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The Dance of Death  

“The Dance of Death,” was a famous painting by Bernt Notke, which hung in the courthouse in Lubeck, Germany. The painting was destroyed during WWII, but Notke had made 2 versions of the painting and therefore in Tallinn, Estonia, one may still see one of the original works and read part of the original text.

The painting was 30 meters wide and depicted the specter of Death as he skipped in and out of a procession of 24 people, calling the people to the dance, but most of them try to refuse him. There are people of all classes and ages, rich and poor, young and old, children, men and women, all dancing and laughing gaily. In their midst stalks Death, with a scythe, cutting down first this one, next that one. One victim is a small child, another an old man, here a youth, there a middle-aged woman. The dance goes on and the dancers take little or no notice of the specter of death in their midst.

Similar dances of death were painted, sometimes carved, on the outside walls of cloisters, or family vaults, of ossuaries or inside churches. These frescoes represent an emaciated corpse or a skeleton coupled with a representative of a certain social class. The number of characters and the composition of the dance vary. The dance of death often takes the form of a lively chain-dance. Below or above the picture are painted verses by which death addresses his victim. He often talks in a threatening or accusing tone; sometimes he is cynical or sarcastic. Then comes the argument of the person, full of remorse and despair, begging for mercy. But death leads everyone into the dance. Death does not care for the social position, or for the gender, or age of the people it leads into its dance. It is often represented with a musical instrument. This characteristic has a symbolic significance and appears at the beginning of the dance of death. The instrument evokes the tempting, even diabolic enchanting power of music. Death charms mankind with its music.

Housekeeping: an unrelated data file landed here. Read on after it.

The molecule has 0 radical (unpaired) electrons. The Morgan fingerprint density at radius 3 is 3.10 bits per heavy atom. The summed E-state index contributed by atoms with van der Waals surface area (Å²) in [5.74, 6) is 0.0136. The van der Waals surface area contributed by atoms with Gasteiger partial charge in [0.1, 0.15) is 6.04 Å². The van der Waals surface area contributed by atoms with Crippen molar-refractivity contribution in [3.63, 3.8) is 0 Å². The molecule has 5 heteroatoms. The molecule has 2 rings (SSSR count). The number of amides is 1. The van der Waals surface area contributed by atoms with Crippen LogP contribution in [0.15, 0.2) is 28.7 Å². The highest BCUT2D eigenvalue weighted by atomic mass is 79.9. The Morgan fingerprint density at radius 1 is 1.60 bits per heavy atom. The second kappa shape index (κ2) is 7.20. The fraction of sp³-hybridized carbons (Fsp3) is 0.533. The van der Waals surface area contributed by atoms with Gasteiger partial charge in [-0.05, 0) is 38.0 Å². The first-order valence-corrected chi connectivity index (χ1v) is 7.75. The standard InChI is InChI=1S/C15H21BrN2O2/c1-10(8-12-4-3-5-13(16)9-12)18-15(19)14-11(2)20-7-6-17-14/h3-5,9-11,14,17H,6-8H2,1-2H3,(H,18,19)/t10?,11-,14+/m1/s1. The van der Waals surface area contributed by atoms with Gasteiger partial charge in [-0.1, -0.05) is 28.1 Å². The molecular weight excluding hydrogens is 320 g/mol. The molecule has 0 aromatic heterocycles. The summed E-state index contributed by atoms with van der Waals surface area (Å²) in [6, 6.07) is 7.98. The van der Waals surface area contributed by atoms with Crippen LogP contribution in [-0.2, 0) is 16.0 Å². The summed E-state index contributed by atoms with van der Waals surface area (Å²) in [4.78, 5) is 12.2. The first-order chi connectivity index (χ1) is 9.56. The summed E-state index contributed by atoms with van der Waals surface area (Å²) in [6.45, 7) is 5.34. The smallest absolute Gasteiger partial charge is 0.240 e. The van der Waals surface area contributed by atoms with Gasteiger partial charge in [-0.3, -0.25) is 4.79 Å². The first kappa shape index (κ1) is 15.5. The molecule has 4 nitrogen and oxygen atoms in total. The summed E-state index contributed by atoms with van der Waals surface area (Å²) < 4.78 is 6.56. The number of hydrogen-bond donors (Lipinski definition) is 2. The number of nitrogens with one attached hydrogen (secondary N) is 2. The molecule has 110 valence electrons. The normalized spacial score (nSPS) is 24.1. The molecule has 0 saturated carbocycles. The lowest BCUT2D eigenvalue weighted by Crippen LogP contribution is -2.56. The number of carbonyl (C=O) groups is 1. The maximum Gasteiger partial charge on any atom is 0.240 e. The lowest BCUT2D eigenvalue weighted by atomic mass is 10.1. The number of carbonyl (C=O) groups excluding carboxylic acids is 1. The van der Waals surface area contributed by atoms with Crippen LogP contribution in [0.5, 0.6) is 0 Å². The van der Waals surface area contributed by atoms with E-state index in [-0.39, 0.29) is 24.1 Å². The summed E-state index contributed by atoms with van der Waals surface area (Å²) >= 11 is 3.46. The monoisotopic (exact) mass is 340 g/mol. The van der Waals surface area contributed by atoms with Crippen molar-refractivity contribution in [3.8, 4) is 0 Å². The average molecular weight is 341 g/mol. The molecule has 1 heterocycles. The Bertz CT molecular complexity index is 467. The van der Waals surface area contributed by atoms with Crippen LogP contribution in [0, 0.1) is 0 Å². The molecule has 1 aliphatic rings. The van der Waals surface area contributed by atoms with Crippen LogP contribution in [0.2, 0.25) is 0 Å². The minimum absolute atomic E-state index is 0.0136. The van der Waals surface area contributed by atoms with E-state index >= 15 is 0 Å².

Daily we see the Death angel prowling among us, cutting down one after another. We do not know when, we do not know where, we do not know how, but we do know that he will come for each one of us. He is very democratic, as he slights no one, or forgets anyone.

The only certain thing in life is that life will end. Death is certain. Every day brings proof of that you and I will die. Walking among us in the daily dance of life, death gives no announcement of his coming.

People die everywhere: in bed, on the street, in hospitals, and in their easy chairs. During Operation Iraqi Freedom, we watched as some of our nations finest poured out their lifeblood into the desert sands of a far off country, in the name of freedom for an oppressed people.

People die at every age of life. Young as well as old, babies as well as grandparents, healthy as well as sick, no year of life is spared. If you want striking proof of this, read the obituary notices in some large city newspaper.